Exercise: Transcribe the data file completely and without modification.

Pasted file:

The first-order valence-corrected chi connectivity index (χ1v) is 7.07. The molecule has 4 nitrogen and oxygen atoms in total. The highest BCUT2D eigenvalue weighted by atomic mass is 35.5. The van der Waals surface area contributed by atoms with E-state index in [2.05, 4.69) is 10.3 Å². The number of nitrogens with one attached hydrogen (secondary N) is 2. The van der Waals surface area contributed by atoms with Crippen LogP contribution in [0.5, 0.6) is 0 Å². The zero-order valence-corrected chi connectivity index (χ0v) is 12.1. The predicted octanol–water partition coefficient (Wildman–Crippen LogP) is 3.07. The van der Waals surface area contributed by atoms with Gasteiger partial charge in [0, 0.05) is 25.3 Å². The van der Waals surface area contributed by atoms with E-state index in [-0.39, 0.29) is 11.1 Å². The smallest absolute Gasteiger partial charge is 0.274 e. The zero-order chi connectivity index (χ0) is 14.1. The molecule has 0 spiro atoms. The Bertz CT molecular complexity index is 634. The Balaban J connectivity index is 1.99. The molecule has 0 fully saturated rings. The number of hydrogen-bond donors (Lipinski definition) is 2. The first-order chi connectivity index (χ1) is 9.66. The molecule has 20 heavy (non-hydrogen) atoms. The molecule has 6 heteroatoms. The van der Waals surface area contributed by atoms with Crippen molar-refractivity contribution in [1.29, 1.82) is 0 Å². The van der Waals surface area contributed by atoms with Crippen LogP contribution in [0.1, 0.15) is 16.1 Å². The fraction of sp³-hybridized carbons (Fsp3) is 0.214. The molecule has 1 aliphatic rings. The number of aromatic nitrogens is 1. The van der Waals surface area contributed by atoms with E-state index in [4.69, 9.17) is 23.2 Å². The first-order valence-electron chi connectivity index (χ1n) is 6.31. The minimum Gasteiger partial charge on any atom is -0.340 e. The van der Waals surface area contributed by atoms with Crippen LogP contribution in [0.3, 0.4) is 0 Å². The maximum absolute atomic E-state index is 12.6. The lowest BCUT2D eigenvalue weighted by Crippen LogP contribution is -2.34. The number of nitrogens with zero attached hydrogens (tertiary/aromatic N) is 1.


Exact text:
The first-order valence-corrected chi connectivity index (χ1v) is 7.07. The molecule has 4 nitrogen and oxygen atoms in total. The highest BCUT2D eigenvalue weighted by atomic mass is 35.5. The van der Waals surface area contributed by atoms with E-state index in [2.05, 4.69) is 10.3 Å². The number of nitrogens with one attached hydrogen (secondary N) is 2. The van der Waals surface area contributed by atoms with Crippen LogP contribution in [0.5, 0.6) is 0 Å². The zero-order valence-corrected chi connectivity index (χ0v) is 12.1. The predicted octanol–water partition coefficient (Wildman–Crippen LogP) is 3.07. The van der Waals surface area contributed by atoms with Gasteiger partial charge in [0, 0.05) is 25.3 Å². The van der Waals surface area contributed by atoms with E-state index in [-0.39, 0.29) is 11.1 Å². The smallest absolute Gasteiger partial charge is 0.274 e. The zero-order chi connectivity index (χ0) is 14.1. The molecule has 0 spiro atoms. The Bertz CT molecular complexity index is 634. The Balaban J connectivity index is 1.99. The molecule has 0 fully saturated rings. The number of hydrogen-bond donors (Lipinski definition) is 2. The first-order chi connectivity index (χ1) is 9.66. The molecule has 20 heavy (non-hydrogen) atoms. The molecule has 6 heteroatoms. The van der Waals surface area contributed by atoms with Crippen molar-refractivity contribution in [1.29, 1.82) is 0 Å². The van der Waals surface area contributed by atoms with Crippen LogP contribution in [0.1, 0.15) is 16.1 Å². The fraction of sp³-hybridized carbons (Fsp3) is 0.214. The molecule has 1 aliphatic rings. The number of aromatic nitrogens is 1. The van der Waals surface area contributed by atoms with E-state index in [4.69, 9.17) is 23.2 Å². The first-order valence-electron chi connectivity index (χ1n) is 6.31. The minimum Gasteiger partial charge on any atom is -0.340 e. The van der Waals surface area contributed by atoms with Crippen LogP contribution in [0.3, 0.4) is 0 Å². The maximum absolute atomic E-state index is 12.6. The lowest BCUT2D eigenvalue weighted by Crippen LogP contribution is -2.34. The number of nitrogens with zero attached hydrogens (tertiary/aromatic N) is 1.